The setting is a cramped, claustrophobic jury room on a sweltering summer day in a big city in 1957.
Twelve jurors have just been charged by a judge to consider the guilt or innocence of a teenager — implied to be a poor minority — who faces the electric chair, accused in the brutal stabbing death of his father.
And when 11 are ready to vote guilty and get on with their lives, one man, uncertain of the boy’s innocence but not yet convinced of his guilt, stands alone.
The play “12 Angry Men” was based on a CBS television drama from 1954, and subsequently became a classic movie starring Henry Fonda as Juror No. 8, the lone holdout.
Director Kevin Vincent of Bayside, who also portrays Juror No. 8, said the play has been favorite of his since he first saw it in childhood.
“The material is great,” he said. “I’ve done it before with different casts and there is a different flavor each time.”
He and Bernard Bosio of Middle Village, who plays Juror No. 3, said there are reasons the play still stands up nearly 60 years after it was first performed.
“There are underlying issues of racism and bigotry that still resonate today,” said Bosio, whose gruff character is the vocal leader of the “guilty” crowd.
Vincent quoted New York Times critic Alastair Macaulay’s take on the play.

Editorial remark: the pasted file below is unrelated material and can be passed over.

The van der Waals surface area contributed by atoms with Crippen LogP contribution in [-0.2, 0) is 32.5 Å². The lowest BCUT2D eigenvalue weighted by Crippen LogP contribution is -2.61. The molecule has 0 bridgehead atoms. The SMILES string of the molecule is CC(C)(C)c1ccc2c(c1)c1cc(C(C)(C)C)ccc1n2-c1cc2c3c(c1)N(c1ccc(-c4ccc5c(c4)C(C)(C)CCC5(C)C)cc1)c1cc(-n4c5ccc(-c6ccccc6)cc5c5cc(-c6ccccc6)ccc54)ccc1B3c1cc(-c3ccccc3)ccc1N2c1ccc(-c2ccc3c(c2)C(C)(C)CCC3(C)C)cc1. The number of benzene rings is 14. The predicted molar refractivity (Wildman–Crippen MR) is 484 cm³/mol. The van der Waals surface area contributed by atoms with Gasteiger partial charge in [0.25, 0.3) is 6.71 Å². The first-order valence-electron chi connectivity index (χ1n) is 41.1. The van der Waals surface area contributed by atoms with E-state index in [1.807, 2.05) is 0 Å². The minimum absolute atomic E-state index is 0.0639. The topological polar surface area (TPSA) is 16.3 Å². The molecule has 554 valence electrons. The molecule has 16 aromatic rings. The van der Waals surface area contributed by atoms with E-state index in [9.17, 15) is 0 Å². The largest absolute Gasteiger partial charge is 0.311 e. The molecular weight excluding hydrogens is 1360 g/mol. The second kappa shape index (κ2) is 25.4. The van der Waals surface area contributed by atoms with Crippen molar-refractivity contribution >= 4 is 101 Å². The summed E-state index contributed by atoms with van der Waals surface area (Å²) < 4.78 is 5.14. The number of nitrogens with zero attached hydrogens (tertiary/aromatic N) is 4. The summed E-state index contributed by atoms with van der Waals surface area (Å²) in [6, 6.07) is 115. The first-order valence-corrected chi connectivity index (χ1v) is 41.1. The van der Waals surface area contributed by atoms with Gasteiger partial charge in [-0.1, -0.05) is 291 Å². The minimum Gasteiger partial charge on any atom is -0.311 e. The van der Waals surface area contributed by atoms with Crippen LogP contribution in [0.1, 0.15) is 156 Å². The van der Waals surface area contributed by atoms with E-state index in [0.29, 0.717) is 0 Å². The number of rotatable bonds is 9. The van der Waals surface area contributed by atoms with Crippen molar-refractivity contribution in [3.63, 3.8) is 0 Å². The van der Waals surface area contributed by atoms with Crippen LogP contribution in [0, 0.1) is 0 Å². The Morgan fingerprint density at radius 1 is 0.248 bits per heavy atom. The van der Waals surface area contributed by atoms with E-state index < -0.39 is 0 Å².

“‘Twelve Angry Men” is, at base, not about guilt and innocence, but about democracy. And it moves us most deeply when it shows us that men should be allowed to have their own lifestyles and opinions without being bullied or persecuted for having them.”
The shows take place not on a stage, but the floor of a small, intimate theater in the basement of Colonial Church of Bayside.
Vincent, who co-founded Theatre Time Productions with his wife, Judy, called it a deliberate choice to give the cast a more accurate feeling of a small, confined space.
“It’s going to be theater in the round, with audience members sitting right there on the floor with the cast,” he said. “The audience will be right on top of us.”
Bosio said he doesn’t mind.
“I’ve done it before and I like it,” he said. “I call it ‘theater-in-your-face.’”
Tempers quickly become as hot as stifling summer weather, with No. 3 and No. 8 — only two jurors are ever identified by anything other than their number and profession — growing increasingly antagonistic toward each other.
Bosio, in a role made famous by tough-guy actor Lee J. Cobb in the movie, said he doesn’t consider his character to be the heavy in the play.
There are even visible cracks in his facade when discussing his own son about the same age as the accused.
“He’s really a good guy,” Bosio said. “He’s a product of his own upbringing. He’s a wounded man, a guy who was always raised to not show his feelings, to keep them bottled up. But if you’re in trouble, you’d never have a better ally.”
While Vincent calls the piece timeless, he chose to keep the action in 1957, even down to the style of hats the men carry as they enter the jury room.
“I’ve seen updated versions like ‘12 Angry Women’ and ‘12 Angry Jurors,’” he said. “I did some homework and found out that in 1957, not a lot of women served on juries. It did happen, but it was rare. And I’ve always considered this to be a period piece.”